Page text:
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Mathematica Issue - Help!

  1. Nov 4, 2013 #1
    Mathematica Issue -- Help!

    Hello! I am new to Mathematica and i tried to solve a non linear second order ode... The result is that nothing happens... I mean that i get as output the same line as i write in input.. For example, my problem is: (thats what i get)

    In[33]:= DSolve[ g - b x - c y[x] - f y[x]^2 + a Derivative[1][y][x]^2 +
    d (y^\[Prime]\[Prime])[x] + a y[x] (y^\[Prime]\[Prime])[x] == 0,
    y[x], x]

    Out[33]= DSolve[ g - b x - c y[x] - f y[x]^2 + a Derivative[1][y][x]^2 +
    d (y^\[Prime]\[Prime])[x] + a y[x] (y^\[Prime]\[Prime])[x] == 0,
    y[x], x]

    What am i doin wrong? Or maybe that means that it cant be solved? I dont want a numerical solution but an exact analytical one (if there exists)...
    And btw g,b,c,f,a are constants.
  2. jcsd
  3. Nov 4, 2013 #2


    Staff: Mentor

    That is what happens when there is no known analytical solution. You will have to solve it numerically.

    However, you may have entered it in incorrectly. What are you trying to solve?
  4. Nov 4, 2013 #3
    i am tryin to solve this (sorry i am not good writin it in latex):


    as i said before, d,a,c,b,g are arbitrary constants...
    Am i writing this wrong, or there is not analytical solutions?
  5. Nov 4, 2013 #4
    For Mathematica questions showing "plain Mathematica" is usually better than Latex so that someone doesn't have to undo all the work you just did to turn it into Latex just to get it back into Mathematica.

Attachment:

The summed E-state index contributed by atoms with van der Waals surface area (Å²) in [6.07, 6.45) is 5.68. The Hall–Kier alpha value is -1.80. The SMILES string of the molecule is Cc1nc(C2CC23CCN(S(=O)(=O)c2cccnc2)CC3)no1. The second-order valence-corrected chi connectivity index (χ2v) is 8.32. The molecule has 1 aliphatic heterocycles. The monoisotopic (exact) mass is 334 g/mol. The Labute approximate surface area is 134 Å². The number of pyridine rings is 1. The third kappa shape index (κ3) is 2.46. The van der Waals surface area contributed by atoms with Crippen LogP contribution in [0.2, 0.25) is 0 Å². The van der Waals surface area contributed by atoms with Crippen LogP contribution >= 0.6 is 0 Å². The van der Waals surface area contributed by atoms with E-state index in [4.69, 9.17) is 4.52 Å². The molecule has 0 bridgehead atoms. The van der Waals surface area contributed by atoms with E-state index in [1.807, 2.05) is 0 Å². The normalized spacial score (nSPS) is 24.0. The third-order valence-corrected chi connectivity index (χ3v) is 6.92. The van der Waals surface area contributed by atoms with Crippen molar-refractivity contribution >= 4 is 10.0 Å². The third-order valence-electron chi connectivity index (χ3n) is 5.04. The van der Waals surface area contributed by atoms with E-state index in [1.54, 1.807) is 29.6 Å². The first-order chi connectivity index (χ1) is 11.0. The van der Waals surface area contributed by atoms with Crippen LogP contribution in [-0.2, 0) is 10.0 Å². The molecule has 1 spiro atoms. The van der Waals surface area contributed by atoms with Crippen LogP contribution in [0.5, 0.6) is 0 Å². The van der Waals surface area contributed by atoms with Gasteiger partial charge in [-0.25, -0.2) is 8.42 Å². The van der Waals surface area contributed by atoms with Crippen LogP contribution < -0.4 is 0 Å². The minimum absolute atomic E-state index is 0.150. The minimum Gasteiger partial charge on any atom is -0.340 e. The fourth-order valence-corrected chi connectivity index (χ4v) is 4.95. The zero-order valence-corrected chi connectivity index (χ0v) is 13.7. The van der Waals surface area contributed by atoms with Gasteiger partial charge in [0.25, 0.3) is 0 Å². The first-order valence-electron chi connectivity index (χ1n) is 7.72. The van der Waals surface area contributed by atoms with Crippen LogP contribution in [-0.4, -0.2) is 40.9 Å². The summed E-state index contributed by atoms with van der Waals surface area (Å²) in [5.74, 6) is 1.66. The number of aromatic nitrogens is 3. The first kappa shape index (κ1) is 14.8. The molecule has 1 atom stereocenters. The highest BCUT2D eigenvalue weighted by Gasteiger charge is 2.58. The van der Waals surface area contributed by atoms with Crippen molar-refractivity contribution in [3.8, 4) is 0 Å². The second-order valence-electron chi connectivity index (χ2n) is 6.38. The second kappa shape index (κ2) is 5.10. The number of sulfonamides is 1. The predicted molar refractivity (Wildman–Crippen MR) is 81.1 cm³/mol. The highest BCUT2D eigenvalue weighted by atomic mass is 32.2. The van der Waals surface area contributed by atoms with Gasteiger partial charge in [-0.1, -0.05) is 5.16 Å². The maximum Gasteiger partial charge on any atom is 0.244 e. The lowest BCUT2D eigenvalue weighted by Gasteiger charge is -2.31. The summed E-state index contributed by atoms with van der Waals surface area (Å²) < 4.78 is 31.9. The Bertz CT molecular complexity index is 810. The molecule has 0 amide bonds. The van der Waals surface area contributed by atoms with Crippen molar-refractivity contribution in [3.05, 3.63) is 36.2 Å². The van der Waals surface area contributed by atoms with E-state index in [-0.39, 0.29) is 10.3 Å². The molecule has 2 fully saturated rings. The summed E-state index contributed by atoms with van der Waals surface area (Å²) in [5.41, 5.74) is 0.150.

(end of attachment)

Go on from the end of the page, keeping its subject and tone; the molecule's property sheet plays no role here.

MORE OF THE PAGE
Mathematica can easily solve this

    In[1]:= DSolve[a*y''[x] + b*y'[x] + c*y[x] + d == 0, y[x], x]

    Out[1]= {{y[x]->-(d/c)+E^(((-b-Sqrt[b^2 -4a c])x)/(2a))C[1] + E^(((-b+Sqrt[b^2-4a c])x)/(2 a)) C[2]}}

    but not this

    In[2]:= DSolve[a*y''[x] + b*y'[x] + c*y[x]^2 + d == 0, y[x], x]

    Out[2]= DSolve[d + c y[x]^2 + b y'[x] + a y''[x] == 0, y[x], x]

    so unless your more complicated equation happened to be a special form there is little hope.

    If you knew some or all the exact values of your constants there might be a chance.
  6. Nov 4, 2013 #5


    Staff: Mentor

    There is no analytical solution. You will have to do it numerically.
  7. Jan 13, 2014 #6
    Sometimes (read: when you have some idea of what your solution should look like, at least qualitatively), you can rewrite your function as another function or your variable as another variable (the radial dependence of the spherical wave function in the separation-of-variables method comes to mind) to turn your equation into something simpler. Your equation looks like something I never want to have to solve, so this might be impossible in your case, but it could be worth a try.

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